Alot has been made of President Obama's stunning rise from the ashes during the recently completed lame-duck session of Congress, and with good reason.
Congress passed several of Obama's pet pieces of legislation after (and perhaps because of) his agreement to extend the Bush tax cuts for the rich. Republican efforts to take the tax cuts and run home for the holidays were stymied by a surprisingly focused and disciplined Democratic leadership in the House and the Senate, as one bill after another was pushed through and sent on to the president in what amounts to a comeback for the ages.
To use a basketball analogy, the president played lackadaisically for the first three quarters and fell behind by 20 points. Then, when fans were ready to give up, he started jacking threes. A few of them went in, and it turned what had been a blowout into a close game. It just makes one wonder why he hadn't been playing hard the entire game.
Credit has to be given to Senate Majority Leader Harry Reid, who suffered slings and arrows from whiny-ass Republicans who stalled things for two years and then tried to renege on their end of the deal by mounting a shameless, religion-based campaign to cut the lame-duck session short. Reid is a member of the Church of Jesus Christ of Latter-day Saints, a religion that some Christian sects have chosen to attack as non-Christian.
Anyway, a bunch of GOP knuckleheads accused Reid of being "sacrilegious" for making them work up close to Christmas, as though there aren't any churches in Washington, D.C., at which to worship if push came to shove.
South Carolina Sen. Jim DeMint had this to say: "What's going on here is just wrong. This is the most sacred holiday for Christians."
Yeah, except it isn't. Anybody who has been a Christian for more than five minutes knows that the entire faith is based around Easter. Christmas is more fun, but Easter is more important, unless, of course, you're being forced to vote on a law involving gays in the military.
It is certainly good news (and a feather in the president's cap) that the Senate ratified the New START Treaty. Everyone from Emil Franzi, locally, to Charles Krauthammer, nationally, was up in arms (pun unavoidable) over the treaty's narrow focus or, in some cases, its lack thereof. On that, I have to go back to my time-tested theory that, in matters of international relations, nations often act (and generally should act) in the same manner as do individuals in interpersonal dealings.
It goes like this: In 2001, Frank and his buddies (who were from Saudi Arabia) snuck up behind us, pushed us down a flight of stairs, and then went to hide at Bill's house (in Afghanistan). We dusted ourselves off and went to Bill's house so we could find Frank and kick his ass. But just as we were about to find Frank, we got distracted and went off to beat up Percy instead. Ten years later, Percy is generally beaten up, but Frank is still living out back behind Bill's house, thumbing his nose at us.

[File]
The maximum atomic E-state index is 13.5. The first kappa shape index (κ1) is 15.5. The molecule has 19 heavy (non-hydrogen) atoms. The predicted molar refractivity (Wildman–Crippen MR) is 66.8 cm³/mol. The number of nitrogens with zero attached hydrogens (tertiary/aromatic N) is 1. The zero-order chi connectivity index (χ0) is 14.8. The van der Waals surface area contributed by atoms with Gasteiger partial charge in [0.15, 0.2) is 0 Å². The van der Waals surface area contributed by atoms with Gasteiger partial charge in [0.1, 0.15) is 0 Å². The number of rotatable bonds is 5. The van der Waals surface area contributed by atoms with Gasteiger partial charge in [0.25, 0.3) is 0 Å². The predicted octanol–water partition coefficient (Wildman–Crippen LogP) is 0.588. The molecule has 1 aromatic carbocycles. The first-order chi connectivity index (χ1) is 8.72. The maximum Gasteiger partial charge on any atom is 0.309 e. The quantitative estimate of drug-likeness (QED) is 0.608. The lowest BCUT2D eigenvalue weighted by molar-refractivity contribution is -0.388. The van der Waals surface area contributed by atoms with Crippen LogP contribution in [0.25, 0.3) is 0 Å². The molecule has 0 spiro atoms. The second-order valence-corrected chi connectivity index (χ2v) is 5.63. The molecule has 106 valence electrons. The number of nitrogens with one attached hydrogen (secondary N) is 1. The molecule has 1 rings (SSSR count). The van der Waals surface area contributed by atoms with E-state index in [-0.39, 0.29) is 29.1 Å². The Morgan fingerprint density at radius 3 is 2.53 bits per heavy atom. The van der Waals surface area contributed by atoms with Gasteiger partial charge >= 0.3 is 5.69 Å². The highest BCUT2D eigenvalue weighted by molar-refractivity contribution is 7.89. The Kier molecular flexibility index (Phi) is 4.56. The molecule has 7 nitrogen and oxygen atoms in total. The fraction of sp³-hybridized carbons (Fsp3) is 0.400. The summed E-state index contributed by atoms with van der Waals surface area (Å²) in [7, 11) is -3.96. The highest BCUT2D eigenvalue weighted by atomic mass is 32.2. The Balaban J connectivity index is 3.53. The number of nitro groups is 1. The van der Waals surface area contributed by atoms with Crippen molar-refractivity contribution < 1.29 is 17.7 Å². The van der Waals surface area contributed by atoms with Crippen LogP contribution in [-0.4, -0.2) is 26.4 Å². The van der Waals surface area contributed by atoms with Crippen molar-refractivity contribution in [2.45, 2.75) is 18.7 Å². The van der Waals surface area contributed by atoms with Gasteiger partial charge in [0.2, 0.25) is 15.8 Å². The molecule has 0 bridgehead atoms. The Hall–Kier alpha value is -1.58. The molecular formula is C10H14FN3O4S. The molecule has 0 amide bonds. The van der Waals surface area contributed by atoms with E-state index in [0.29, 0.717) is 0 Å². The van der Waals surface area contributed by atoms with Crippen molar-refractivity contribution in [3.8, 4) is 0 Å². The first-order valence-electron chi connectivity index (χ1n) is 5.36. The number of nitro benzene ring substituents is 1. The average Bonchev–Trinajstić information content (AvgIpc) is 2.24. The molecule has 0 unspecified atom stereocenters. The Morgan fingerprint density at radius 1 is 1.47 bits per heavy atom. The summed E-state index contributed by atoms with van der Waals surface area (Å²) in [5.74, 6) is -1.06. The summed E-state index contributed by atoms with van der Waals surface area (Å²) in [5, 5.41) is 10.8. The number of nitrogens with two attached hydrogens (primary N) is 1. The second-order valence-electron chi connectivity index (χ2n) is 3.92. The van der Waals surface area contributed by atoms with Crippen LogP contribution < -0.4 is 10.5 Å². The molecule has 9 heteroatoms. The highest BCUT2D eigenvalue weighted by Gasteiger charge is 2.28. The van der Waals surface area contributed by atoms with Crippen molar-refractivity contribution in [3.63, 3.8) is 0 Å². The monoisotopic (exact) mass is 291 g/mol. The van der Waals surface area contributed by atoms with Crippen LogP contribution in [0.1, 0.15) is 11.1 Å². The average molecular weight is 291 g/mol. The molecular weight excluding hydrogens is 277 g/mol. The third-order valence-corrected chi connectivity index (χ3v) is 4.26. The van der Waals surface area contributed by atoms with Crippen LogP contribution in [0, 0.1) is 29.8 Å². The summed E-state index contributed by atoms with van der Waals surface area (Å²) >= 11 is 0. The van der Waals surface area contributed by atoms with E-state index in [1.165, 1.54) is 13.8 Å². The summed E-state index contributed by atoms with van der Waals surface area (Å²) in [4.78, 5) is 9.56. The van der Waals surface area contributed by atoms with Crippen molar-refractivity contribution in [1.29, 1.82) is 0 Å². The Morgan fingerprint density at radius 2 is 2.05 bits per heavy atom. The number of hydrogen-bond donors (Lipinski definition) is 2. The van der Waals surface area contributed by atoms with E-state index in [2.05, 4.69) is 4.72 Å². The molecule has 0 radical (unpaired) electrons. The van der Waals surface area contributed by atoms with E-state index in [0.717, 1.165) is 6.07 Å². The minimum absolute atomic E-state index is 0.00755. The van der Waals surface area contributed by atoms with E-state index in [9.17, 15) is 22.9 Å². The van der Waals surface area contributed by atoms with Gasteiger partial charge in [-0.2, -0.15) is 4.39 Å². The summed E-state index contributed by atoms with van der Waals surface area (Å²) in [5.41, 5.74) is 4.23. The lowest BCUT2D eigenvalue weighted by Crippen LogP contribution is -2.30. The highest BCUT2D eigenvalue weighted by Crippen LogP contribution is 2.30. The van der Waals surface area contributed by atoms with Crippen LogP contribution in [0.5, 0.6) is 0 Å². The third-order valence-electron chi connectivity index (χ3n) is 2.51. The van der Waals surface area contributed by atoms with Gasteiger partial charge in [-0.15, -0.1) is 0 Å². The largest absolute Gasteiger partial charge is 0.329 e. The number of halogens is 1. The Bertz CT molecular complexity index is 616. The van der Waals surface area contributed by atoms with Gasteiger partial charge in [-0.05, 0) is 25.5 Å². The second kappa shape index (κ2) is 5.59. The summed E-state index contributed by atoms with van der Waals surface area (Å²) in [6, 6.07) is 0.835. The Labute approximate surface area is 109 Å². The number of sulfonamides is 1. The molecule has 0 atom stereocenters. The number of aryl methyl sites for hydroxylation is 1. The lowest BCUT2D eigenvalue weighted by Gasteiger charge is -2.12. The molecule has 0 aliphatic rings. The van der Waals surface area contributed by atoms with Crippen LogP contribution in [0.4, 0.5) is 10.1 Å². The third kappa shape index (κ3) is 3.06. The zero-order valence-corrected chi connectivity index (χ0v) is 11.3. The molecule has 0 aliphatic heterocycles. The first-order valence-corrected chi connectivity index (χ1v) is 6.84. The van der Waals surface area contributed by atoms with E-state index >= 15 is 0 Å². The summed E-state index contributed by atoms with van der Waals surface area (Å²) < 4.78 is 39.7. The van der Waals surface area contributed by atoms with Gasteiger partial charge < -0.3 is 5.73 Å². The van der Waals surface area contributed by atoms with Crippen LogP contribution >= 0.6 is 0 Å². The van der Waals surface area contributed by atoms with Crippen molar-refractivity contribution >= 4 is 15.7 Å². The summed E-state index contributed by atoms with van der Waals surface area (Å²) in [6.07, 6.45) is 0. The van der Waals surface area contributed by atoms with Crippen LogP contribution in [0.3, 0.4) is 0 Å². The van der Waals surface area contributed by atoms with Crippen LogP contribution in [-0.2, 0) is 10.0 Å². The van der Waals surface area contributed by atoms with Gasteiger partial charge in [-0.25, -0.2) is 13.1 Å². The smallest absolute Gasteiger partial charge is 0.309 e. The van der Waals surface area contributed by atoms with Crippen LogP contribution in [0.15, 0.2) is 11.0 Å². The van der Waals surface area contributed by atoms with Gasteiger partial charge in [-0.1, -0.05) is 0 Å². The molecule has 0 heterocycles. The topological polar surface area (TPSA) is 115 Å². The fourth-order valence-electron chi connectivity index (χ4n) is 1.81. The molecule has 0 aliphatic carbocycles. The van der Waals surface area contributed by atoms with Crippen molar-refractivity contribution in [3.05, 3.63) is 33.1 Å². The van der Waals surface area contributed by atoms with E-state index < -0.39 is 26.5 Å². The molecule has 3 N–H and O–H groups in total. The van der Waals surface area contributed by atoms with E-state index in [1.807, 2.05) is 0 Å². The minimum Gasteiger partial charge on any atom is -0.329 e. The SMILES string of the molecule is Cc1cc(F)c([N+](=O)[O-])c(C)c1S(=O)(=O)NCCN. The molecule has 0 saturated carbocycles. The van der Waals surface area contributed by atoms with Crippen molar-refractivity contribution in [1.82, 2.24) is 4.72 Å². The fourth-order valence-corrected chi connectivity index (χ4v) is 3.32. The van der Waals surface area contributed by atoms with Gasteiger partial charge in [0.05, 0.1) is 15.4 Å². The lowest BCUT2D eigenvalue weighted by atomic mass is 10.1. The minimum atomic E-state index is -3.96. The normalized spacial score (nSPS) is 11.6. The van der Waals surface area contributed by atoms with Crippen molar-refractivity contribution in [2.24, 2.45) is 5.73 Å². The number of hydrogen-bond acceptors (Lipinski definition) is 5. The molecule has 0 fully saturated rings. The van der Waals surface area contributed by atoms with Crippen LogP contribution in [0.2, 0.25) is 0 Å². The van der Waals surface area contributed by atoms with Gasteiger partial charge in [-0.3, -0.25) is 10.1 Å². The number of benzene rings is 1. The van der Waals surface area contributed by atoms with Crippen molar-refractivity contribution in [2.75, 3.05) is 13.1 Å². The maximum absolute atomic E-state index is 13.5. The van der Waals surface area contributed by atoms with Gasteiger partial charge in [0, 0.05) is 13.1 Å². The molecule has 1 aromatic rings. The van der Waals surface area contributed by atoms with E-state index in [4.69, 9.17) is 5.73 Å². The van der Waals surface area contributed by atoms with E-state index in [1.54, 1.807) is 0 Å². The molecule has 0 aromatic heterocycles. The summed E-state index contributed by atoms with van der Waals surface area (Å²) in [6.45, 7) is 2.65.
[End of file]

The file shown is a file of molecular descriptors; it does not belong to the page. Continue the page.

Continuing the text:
If the Nobel Committee ever decides to give an award in Simplified Diplomacy, I've got to be the front-runner.
Anyway, back to Franzi and Krauthammer. They (and a few others) are screaming that because Iran and North Korea present perhaps the greatest nuclear threats in the world today, the U.S. shouldn't sign a treaty with Russia.
What does that have to do with anything? That's like saying that because Bolivia and Cameroon are acting like jerks, we shouldn't sign a trade agreement with Canada. Or (for Nobel consideration) because Kya and Olivia refuse to dress out for P.E. and join their classmates, we can't be Allison's lab partner in chemistry. We'll just unfriend the other two on Facebook ... with extreme prejudice.
Disappointingly, but not surprisingly, Arizona's two senators both voted against the ratification of the New START Treaty. Jon Kyl, who went all-in with whatever political capital he thought he had built up on the prospect that he could hem, haw, hedge and otherwise stall the vote on the treaty until after the lame-duck session, is the big loser here. He staggers away from the fight and comes off looking beaten, mean, petty and just plain wrong.
Did you see him after the vote? He looked like he was suffering from a self-inflicted mega-wedgie.
As for John McCain, who knows what he's thinking? After reversing himself and wussing out on the "Don't Ask/Don't Tell" vote, he then pulled a Captain Queeg and doubled back over his own towline by voting against the New START Treaty, for which he had originally expressed support.
There's no way that he's ever going to get the GOP presidential nomination again, and I can't imagine that he'll run for another six-year Senate term in 2016, when he'll be 80. He doesn't have to kiss up to anybody or raise money for a re-election bid. Now is the time for him to be a maverick. He can be his own man and go his own way. Instead, he's clenching his butt cheeks and going all right-wing-ideologue on us.
It's actually kinda sad.